Because the sun has been shining lately – naturally that got me thinking about holidays and because I’m constantly thinking about all things pregnancy related that got me thinking about ‘babymoons’.
When I was five months pregnant with our first child my husband and I decided we needed one last holiday before two became three and lazing on a beach listening to our iPods and absorbing ourselves in a good book would be a thing we reminisced about.
So we packed our bags and off we went. Ten idyllic days in Cuba just the two of us and the perfect opportunity for us to have some quality time together. To reconnect and above all else – relax.
However; if I told you that it was a blissful stress free and entirely relaxing ten days I’d be lying.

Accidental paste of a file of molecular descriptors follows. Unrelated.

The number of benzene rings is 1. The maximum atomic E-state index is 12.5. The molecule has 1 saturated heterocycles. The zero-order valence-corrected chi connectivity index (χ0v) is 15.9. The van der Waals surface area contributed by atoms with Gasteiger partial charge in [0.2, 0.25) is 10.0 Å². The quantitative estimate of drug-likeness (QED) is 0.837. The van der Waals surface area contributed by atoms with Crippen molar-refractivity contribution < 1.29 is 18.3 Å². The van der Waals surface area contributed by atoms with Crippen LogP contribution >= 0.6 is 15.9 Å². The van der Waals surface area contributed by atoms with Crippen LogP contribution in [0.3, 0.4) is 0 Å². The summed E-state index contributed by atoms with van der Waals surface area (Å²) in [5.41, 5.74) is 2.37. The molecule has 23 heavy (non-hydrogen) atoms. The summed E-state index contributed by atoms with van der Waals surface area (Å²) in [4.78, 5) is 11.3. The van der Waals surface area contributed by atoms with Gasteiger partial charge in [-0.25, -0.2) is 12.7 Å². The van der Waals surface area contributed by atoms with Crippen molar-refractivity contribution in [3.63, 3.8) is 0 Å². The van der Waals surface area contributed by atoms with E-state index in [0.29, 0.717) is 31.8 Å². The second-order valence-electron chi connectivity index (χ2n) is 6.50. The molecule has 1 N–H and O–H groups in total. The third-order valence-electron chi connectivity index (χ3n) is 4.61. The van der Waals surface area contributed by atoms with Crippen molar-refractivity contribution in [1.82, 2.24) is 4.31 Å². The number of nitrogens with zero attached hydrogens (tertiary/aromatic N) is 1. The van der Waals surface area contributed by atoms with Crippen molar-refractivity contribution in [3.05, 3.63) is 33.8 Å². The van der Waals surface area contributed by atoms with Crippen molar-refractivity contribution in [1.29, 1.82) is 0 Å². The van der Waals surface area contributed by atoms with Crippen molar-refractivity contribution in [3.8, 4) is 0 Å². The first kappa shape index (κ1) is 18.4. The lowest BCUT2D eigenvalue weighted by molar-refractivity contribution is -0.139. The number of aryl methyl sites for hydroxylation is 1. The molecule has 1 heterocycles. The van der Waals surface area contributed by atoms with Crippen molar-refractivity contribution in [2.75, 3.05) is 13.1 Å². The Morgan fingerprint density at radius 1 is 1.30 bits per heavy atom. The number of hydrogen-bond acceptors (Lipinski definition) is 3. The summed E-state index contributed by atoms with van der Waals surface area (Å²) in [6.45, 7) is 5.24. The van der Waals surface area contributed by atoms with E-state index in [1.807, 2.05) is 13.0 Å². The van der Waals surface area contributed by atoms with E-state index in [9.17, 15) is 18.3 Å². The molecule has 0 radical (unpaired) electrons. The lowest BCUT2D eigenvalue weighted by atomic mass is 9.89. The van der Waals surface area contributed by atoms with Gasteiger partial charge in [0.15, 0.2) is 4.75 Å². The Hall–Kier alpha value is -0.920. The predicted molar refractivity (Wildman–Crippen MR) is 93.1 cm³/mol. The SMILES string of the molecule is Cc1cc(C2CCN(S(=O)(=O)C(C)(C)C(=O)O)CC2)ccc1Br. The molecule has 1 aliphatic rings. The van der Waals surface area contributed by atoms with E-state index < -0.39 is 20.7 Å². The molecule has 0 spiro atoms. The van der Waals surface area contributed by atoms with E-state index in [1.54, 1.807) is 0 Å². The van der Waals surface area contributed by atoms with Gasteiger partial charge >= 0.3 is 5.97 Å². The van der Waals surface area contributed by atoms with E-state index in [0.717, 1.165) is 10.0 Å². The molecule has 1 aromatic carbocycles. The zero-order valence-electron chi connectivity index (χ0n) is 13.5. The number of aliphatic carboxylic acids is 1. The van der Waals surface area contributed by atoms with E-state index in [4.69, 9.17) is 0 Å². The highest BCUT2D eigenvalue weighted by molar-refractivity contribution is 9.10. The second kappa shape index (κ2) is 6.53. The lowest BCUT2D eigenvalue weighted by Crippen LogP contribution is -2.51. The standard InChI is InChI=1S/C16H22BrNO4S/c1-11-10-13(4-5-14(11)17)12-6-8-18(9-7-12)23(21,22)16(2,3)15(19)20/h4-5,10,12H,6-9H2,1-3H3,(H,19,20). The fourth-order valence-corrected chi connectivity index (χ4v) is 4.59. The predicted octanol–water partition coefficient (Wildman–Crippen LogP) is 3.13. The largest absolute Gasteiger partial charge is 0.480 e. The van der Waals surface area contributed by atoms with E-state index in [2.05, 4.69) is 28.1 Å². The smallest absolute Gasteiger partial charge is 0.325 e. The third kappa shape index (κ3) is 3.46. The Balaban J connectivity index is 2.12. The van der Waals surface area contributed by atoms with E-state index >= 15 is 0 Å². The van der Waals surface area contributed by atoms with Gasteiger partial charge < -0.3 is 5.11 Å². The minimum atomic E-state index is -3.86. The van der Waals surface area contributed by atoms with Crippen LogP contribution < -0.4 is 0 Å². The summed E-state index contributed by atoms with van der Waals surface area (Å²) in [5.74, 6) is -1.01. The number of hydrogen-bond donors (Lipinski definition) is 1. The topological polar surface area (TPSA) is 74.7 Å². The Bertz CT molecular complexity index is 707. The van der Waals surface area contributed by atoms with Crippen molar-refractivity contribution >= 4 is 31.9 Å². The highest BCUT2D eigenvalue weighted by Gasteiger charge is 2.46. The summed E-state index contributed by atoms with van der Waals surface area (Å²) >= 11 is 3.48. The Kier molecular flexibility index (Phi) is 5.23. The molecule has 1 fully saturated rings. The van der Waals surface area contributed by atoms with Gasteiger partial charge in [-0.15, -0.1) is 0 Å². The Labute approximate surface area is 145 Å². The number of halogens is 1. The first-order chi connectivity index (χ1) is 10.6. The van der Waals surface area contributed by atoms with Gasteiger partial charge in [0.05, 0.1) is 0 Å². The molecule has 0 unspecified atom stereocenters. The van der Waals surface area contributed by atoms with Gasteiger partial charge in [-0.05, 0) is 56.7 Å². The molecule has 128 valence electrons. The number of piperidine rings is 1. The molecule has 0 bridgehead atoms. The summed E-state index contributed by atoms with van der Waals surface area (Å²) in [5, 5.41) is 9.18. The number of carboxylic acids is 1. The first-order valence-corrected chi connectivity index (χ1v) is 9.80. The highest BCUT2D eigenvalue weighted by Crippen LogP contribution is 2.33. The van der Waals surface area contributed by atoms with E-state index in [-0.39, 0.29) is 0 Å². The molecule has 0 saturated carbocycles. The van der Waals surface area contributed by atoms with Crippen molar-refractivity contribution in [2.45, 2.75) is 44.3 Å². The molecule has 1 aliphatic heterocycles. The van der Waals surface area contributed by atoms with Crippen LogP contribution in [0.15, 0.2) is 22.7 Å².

I couldn’t enjoy my favourite mojitos, nor stay out in the sun for too long and I was so unbelievably shattered by 9pm all I could think about was hitting the sack – and not in the good way.
All this whilst my husband sampled the local rum.
I thought I could do it all and we even booked an afternoon snorkelling which was incredible until it was time to get back on the boat and the skipper wouldn’t let me climb out like everybody else but insisted that I be lifted out backwards so as not to hurt my baby should I slip. Which give him his dues was incredibly thoughtful and to be honest a safety aspect I hadn’t factored into the equation when we booked the trip.